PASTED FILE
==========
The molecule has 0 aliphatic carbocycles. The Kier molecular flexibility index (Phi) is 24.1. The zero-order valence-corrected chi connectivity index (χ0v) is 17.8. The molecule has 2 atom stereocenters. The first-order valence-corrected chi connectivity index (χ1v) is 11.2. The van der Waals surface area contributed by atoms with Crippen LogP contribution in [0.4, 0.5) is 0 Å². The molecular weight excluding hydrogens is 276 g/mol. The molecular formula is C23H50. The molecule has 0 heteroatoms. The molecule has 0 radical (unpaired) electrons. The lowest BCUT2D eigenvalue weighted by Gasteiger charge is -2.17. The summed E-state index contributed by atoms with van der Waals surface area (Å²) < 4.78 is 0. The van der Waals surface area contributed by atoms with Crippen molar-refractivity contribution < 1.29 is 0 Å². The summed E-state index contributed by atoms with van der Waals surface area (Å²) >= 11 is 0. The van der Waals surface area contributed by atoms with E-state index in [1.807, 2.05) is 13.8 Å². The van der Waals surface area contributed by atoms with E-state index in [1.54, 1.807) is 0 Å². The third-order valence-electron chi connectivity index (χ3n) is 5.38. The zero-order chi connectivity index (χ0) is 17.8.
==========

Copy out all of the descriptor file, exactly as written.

The molecule has 0 aliphatic carbocycles. The Kier molecular flexibility index (Phi) is 24.1. The zero-order valence-corrected chi connectivity index (χ0v) is 17.8. The molecule has 2 atom stereocenters. The first-order valence-corrected chi connectivity index (χ1v) is 11.2. The van der Waals surface area contributed by atoms with Crippen LogP contribution in [0.4, 0.5) is 0 Å². The molecular weight excluding hydrogens is 276 g/mol. The molecular formula is C23H50. The molecule has 0 heteroatoms. The molecule has 0 radical (unpaired) electrons. The lowest BCUT2D eigenvalue weighted by Gasteiger charge is -2.17. The summed E-state index contributed by atoms with van der Waals surface area (Å²) < 4.78 is 0. The van der Waals surface area contributed by atoms with Crippen molar-refractivity contribution < 1.29 is 0 Å². The summed E-state index contributed by atoms with van der Waals surface area (Å²) >= 11 is 0. The van der Waals surface area contributed by atoms with E-state index in [1.807, 2.05) is 13.8 Å². The van der Waals surface area contributed by atoms with E-state index in [1.54, 1.807) is 0 Å². The third-order valence-electron chi connectivity index (χ3n) is 5.38. The zero-order chi connectivity index (χ0) is 17.8.